A cord blood transplant is a procedure in which the cells taken from an umbilical cord blood shortly after a child’s birth are used to treat certain medical conditions. There are various diseases which are treated using stem cells from cord blood, and new uses for these cells are being developed. Due to the amazing developments in stem cell harvesting and transplantation, cord blood cell transplants are becoming more widely used.
There are over 70 diseases which can be treated with a cord blood transplant. In most cases it is not the blood itself which is transplanted, but portions of it. Plasma, red blood cells, and stem cells are all parts of cord blood which may be used in patients who have an illness. Of them, stem cells are typically considered the most valuable. These cells are similar to bone marrow in that they produce new blood.
During a cord blood transplant, individual cells or the blood itself is given to a recipient who cannot produce these cells correctly. Stem cells produce new blood, so these are typically the most widely used since they treat a wider range of illnesses. Sometimes all cells are transplanted.
Leukemia is the most common illness that is treated using a cord blood transplant. Stem cells found in cord blood can often be used instead of those in bone marrow for cancer patients. Many parents save their child’s blood in private banks for protection against childhood cancer since a patient’s cord blood will always be an exact match.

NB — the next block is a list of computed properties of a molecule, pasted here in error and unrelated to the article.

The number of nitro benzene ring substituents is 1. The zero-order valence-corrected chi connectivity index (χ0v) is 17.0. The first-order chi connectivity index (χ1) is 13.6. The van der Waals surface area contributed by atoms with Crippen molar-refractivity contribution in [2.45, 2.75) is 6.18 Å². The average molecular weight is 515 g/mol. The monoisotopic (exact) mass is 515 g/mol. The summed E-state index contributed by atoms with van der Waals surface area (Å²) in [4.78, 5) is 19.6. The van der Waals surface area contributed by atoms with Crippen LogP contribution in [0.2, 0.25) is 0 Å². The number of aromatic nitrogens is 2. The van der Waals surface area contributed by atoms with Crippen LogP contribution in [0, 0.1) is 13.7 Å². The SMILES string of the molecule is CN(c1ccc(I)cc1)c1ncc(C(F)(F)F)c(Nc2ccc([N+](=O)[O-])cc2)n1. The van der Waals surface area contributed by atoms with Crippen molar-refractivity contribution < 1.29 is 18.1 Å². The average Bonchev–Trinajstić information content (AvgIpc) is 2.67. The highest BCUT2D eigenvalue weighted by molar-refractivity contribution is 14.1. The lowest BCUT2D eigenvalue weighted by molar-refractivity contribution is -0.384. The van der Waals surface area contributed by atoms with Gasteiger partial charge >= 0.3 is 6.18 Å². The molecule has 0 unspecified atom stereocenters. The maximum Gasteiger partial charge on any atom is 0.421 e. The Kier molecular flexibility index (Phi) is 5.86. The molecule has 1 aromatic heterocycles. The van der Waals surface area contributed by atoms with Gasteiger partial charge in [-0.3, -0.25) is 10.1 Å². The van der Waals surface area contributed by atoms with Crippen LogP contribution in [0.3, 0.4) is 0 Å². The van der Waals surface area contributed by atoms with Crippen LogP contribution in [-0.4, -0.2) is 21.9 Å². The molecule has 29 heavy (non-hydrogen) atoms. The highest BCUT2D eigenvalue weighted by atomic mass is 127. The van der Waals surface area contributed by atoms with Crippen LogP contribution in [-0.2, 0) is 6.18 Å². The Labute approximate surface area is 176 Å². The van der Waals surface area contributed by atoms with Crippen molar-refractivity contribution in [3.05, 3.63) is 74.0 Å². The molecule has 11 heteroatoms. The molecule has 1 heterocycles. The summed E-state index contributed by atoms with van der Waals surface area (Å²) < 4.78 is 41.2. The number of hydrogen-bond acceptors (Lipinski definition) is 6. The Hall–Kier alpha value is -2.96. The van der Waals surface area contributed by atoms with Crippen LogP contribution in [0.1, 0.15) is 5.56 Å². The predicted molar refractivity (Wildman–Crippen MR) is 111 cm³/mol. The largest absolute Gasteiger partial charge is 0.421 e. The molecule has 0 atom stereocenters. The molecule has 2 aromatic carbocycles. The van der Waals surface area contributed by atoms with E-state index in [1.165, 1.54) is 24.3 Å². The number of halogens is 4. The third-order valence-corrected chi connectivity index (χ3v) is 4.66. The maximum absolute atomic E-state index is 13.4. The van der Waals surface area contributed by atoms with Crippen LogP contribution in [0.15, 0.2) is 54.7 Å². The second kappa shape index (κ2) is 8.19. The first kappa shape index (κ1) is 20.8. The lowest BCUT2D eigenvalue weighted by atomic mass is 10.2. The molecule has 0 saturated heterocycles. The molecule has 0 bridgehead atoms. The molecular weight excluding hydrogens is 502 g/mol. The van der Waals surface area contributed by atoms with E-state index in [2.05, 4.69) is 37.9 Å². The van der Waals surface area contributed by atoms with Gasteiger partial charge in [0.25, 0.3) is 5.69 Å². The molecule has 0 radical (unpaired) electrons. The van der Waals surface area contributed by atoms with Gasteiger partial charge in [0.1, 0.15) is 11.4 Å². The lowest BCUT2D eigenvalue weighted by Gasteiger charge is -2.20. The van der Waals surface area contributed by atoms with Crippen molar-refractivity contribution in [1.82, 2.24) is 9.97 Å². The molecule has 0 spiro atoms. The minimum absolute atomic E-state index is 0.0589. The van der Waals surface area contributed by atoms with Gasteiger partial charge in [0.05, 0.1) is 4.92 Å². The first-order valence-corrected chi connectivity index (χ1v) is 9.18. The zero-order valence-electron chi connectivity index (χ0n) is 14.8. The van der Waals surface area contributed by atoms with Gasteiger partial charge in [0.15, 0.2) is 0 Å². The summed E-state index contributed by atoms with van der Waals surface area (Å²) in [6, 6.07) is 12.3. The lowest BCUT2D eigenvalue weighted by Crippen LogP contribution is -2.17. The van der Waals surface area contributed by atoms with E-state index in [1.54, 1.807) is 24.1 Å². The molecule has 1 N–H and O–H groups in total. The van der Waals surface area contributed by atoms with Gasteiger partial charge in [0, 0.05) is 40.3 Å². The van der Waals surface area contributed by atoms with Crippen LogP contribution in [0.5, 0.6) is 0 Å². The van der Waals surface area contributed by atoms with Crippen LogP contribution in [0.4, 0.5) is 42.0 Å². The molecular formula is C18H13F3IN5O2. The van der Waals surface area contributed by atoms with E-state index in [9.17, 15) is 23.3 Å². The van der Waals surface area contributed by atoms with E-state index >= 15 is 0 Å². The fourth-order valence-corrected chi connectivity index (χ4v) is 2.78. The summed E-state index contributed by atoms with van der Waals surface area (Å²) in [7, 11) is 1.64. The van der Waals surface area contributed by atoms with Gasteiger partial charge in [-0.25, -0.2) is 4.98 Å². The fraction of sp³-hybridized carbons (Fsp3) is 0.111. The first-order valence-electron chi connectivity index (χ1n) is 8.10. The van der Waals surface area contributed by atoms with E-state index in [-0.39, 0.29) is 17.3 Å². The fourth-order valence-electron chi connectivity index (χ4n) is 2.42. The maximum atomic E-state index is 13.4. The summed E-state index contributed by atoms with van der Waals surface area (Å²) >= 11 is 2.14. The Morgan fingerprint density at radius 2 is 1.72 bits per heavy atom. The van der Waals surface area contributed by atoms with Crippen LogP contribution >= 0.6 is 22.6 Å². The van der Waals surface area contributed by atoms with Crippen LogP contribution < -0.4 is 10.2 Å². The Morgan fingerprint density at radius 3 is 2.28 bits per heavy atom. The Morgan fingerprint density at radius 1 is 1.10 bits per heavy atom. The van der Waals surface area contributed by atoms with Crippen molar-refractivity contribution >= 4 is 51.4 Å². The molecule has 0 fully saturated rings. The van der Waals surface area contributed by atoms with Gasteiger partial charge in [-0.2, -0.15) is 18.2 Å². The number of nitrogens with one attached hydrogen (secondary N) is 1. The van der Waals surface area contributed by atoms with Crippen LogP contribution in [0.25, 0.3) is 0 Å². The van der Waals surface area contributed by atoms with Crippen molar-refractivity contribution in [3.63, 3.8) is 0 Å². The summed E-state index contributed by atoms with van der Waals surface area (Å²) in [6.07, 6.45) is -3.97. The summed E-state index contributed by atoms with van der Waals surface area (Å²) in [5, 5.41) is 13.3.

The use of a cord blood transplant is also preferable over bone marrow in many patients even if they are not related to the blood donor. Bone marrow extraction requires a painful procedure for the donor, while cord blood can be taken painlessly and with no potential harm to the infant donor. Once the cord is cut, a newborn baby no longer needs the blood found in the umbilical cord or placenta.
One downside of cord blood transplant procedures is that they are not as widely available as other methods. Cord blood banking is relatively new, and many parents choose to bank their child’s blood privately for their own use. Public banks are now also available so parents can bank their child’s blood for free, but it is open for use by anyone who needs it.
There is a lot of debate on the usefulness of private banking. The chances of ever needing one’s own cord blood is relatively slim, so many experts believe that the blood could be better put to use in a public bank. In the event that it is needed, however, parents may regret not saving their children’s own blood.
Private banking is expensive and not all families can afford to take part in it. There is generally an up-front fee followed by monthly or yearly payments in order for the blood to be stored. Public banking may be a better option for those who can’t afford this.